Allen Klein: The ‘rogue’ businessman who fought rock royalty

Klein was known as the man who broke up the Beatles and robbed the Stones. Was there more to it than that?

 

There have always been rock and pop managers who hogged the limelight as much as their charges: Col Parker, Peter Grant, Albert Grossman, Malcolm McLaren and Lou Pearlman spring to mind. From the beginning, the music business attracted backroom characters who were as notorious, infamous, canny and colourful as any act that prowled a stage.

Then there was Allen Klein. When it came to bad-ass managers, Klein was the man you wanted on your side, especially if you were an artist who believed your label or your publisher owed you money. To those on the other side of the table, the New York accountant’s forensic audits and streetwise, hard-as-nails negotiation tactics were not so attractive.

Klein’s rep brought clients such as Sam Cooke, Phil Spector, the Dave Clarke Five, the Kinks and the Animals his way, but it was his business engagements with the Rolling Stones and the Beatles that made him notorious.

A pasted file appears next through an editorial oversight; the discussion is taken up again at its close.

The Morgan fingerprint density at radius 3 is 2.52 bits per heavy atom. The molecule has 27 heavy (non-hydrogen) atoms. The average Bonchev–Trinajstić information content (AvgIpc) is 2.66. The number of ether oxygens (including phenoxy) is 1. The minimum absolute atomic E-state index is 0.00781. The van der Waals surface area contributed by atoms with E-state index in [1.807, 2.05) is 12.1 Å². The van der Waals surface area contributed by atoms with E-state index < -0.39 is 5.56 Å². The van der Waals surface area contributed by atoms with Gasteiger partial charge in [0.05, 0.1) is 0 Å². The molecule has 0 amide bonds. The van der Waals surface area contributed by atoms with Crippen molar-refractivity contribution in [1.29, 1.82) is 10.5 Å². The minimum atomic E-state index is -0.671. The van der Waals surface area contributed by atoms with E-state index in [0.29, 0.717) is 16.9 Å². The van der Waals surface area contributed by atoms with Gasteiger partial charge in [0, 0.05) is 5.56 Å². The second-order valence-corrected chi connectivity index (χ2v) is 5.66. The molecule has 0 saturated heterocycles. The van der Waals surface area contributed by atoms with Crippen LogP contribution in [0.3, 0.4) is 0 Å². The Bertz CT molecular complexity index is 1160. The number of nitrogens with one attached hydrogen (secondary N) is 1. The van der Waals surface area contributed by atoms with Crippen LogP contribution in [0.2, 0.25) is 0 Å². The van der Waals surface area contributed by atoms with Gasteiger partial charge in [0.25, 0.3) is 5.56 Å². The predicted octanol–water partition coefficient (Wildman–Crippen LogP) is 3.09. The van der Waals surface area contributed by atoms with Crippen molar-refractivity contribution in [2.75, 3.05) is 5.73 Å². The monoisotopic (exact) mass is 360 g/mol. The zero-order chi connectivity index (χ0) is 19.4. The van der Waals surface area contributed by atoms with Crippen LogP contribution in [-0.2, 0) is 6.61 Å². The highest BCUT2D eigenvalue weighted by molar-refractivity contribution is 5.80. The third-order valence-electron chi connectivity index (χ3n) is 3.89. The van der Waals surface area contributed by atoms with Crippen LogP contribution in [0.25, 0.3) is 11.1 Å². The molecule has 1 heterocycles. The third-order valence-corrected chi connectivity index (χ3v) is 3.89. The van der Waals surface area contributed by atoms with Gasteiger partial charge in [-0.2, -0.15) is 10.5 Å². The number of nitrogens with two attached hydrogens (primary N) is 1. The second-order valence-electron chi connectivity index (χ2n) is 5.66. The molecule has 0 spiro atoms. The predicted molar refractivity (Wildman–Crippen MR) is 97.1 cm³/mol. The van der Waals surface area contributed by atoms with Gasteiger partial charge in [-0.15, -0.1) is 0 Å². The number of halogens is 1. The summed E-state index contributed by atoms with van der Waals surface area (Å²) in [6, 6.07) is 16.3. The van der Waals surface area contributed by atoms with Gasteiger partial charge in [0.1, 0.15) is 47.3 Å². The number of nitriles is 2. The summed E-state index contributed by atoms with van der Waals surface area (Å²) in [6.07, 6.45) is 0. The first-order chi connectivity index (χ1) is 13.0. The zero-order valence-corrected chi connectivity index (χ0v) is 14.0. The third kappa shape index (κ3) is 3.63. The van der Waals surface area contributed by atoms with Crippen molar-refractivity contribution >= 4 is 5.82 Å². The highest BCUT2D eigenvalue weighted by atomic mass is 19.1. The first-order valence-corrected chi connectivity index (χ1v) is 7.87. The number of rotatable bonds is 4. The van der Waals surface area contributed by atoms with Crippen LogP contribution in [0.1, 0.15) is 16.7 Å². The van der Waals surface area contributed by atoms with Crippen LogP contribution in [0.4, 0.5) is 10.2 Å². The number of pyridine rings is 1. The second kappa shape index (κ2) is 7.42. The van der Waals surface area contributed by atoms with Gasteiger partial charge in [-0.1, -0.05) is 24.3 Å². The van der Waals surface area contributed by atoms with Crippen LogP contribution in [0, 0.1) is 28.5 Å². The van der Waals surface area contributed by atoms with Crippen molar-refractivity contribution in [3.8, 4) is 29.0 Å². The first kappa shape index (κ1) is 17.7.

Klein was hired by both acts to sort out their business affairs, but he inveigled his way into the heart of each operation. He ended up owning the copyright to the Stones’ early albums and was accused by many of accelerating the break-up of the Beatles.

When Fred Goodman started working on his biography of Klein, that was all he knew. “I grew up a time when the Beatles and the Rolling Stones were at their peak, and like all fans of the bands, you heard about Allen Klein and it was never anything good. He was the snake in the garden of Eden [these stories went]; he broke up the Beatles and robbed the Stones.”

An astute, experienced music business journalist and author, Goodman sometimes came across stories about Klein on his beat. “Over the years, you notice a link between him and all these bands and you think, He couldn’t have scammed everybody, could he?” he says, laughing. “Why did people come to this guy?”